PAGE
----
About

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Andrew T. Gillies is Director of Communications at the Center for Audit Quality, an affiliate of the American Institute of CPAs, in Washington, DC. Based in Washington since 2002, he has also worked in editorial and communications roles at the Investment Company Institute, the World Bank, Forbes, and Vault.com. His policy-themed writing has focused on aerospace and defense, energy and environment, transportation, and financial services.

Thursday, August 11, 2005

The Feds Take On Electronic Trash

Washington, D.C. - Three weeks ago, Sen. John Thune, the South Dakota Republican who in 2004 unseated Senate Minority Leader Thomas Daschle, held his first hearing as chairman of the Senate Subcommittee on Superfund and Waste Management. The topic: electronic waste, something Thune confessed he wasn't too aware of previously.

"I had heard of e-mail and e-commerce," Thune mused. "I guess it makes sense that we have e-waste."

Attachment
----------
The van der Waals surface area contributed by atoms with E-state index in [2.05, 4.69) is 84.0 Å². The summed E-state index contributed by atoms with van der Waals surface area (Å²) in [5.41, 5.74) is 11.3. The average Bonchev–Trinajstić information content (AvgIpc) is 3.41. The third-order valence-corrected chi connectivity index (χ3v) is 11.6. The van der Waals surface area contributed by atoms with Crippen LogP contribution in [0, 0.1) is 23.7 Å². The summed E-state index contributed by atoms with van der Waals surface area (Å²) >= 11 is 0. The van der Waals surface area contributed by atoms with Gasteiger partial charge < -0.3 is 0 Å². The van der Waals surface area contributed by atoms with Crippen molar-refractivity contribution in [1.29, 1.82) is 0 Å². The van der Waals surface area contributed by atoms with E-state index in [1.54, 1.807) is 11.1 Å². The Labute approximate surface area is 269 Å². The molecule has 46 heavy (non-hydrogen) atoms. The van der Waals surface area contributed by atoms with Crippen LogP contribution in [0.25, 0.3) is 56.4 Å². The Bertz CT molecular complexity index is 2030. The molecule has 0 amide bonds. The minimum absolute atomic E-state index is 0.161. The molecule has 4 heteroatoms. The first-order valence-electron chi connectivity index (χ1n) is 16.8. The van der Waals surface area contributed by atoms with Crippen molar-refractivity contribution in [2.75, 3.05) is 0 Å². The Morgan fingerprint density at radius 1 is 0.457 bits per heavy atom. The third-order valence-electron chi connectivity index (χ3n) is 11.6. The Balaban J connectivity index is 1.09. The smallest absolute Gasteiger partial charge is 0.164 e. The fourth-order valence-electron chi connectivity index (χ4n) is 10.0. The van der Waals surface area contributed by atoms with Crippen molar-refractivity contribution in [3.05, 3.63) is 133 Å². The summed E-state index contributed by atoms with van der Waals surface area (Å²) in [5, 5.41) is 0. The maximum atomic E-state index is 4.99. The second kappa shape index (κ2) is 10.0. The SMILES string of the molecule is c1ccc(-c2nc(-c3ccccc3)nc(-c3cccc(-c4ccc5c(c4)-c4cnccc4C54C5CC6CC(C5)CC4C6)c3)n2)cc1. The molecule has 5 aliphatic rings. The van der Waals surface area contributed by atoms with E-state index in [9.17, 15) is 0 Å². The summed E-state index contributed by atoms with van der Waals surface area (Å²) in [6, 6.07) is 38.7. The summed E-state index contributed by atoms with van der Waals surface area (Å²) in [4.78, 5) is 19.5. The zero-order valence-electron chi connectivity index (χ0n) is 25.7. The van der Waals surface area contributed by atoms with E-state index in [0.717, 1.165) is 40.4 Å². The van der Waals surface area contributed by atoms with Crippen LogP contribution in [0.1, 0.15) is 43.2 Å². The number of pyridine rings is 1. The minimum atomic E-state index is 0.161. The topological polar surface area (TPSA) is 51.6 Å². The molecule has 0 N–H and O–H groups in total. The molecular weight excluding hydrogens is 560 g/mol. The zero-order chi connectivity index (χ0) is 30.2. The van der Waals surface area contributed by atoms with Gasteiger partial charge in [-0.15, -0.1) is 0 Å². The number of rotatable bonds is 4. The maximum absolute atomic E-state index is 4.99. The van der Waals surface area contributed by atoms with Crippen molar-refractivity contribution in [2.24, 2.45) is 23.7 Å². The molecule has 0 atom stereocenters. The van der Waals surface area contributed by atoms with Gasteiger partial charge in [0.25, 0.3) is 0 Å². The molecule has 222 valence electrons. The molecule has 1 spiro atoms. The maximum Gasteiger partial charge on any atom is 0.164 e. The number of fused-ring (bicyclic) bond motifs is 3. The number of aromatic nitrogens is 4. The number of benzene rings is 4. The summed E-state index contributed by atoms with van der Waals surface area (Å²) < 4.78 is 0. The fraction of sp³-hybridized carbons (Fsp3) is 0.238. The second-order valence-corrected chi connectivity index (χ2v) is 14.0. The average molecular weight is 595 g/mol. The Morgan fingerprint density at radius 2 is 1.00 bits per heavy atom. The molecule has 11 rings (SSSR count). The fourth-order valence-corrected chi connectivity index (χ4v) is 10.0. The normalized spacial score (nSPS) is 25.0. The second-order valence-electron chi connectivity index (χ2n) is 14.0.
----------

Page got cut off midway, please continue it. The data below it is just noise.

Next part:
For business, what makes sense is that Congress pay more attention to e-waste now. Speaking on behalf of the Consumer Electronics Retailers Coalition, an industry group representing the likes of Circuit City Stores and Target, Michael Vitelli of Best Buy said his group favored "a national solution to the issue of electronic waste." Vitelli noted that in the first half of 2005, 50 e-waste bills were introduced by 30 state and local legislatures.

The legislative flurry underscores the significance of the problem. A recent report from the Government Accountability Office warned that 100 million computers, monitors and televisions become obsolete each year. In those devices lurks nasty stuff such as lead, mercury and cadmium.

Full story at Forbes.com